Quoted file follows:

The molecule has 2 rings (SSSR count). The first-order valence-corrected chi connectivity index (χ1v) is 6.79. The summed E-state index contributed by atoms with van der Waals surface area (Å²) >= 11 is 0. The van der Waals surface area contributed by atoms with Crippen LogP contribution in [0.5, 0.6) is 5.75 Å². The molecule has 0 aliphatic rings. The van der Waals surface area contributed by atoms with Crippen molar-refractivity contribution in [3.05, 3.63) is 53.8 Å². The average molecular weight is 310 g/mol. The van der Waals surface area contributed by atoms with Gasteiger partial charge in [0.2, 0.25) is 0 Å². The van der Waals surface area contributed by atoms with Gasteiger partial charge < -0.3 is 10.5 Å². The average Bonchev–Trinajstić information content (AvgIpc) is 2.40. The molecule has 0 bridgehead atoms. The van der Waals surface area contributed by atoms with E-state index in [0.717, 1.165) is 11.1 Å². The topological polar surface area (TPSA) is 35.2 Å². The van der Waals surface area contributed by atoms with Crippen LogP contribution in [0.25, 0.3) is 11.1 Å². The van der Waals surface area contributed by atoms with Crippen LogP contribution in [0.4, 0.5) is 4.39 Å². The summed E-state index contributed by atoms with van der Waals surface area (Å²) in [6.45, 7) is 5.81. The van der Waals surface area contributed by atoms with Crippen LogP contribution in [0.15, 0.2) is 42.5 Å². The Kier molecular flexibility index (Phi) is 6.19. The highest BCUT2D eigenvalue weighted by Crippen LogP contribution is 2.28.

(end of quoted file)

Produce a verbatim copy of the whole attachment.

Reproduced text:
The molecule has 2 rings (SSSR count). The first-order valence-corrected chi connectivity index (χ1v) is 6.79. The summed E-state index contributed by atoms with van der Waals surface area (Å²) >= 11 is 0. The van der Waals surface area contributed by atoms with Crippen LogP contribution in [0.5, 0.6) is 5.75 Å². The molecule has 0 aliphatic rings. The van der Waals surface area contributed by atoms with Crippen molar-refractivity contribution in [3.05, 3.63) is 53.8 Å². The average molecular weight is 310 g/mol. The van der Waals surface area contributed by atoms with Gasteiger partial charge in [0.2, 0.25) is 0 Å². The van der Waals surface area contributed by atoms with Gasteiger partial charge < -0.3 is 10.5 Å². The average Bonchev–Trinajstić information content (AvgIpc) is 2.40. The molecule has 0 bridgehead atoms. The van der Waals surface area contributed by atoms with E-state index in [0.717, 1.165) is 11.1 Å². The topological polar surface area (TPSA) is 35.2 Å². The van der Waals surface area contributed by atoms with Crippen LogP contribution in [0.25, 0.3) is 11.1 Å². The van der Waals surface area contributed by atoms with Crippen LogP contribution in [0.4, 0.5) is 4.39 Å². The summed E-state index contributed by atoms with van der Waals surface area (Å²) in [6.45, 7) is 5.81. The van der Waals surface area contributed by atoms with Crippen LogP contribution in [0.15, 0.2) is 42.5 Å². The Kier molecular flexibility index (Phi) is 6.19. The highest BCUT2D eigenvalue weighted by Crippen LogP contribution is 2.28.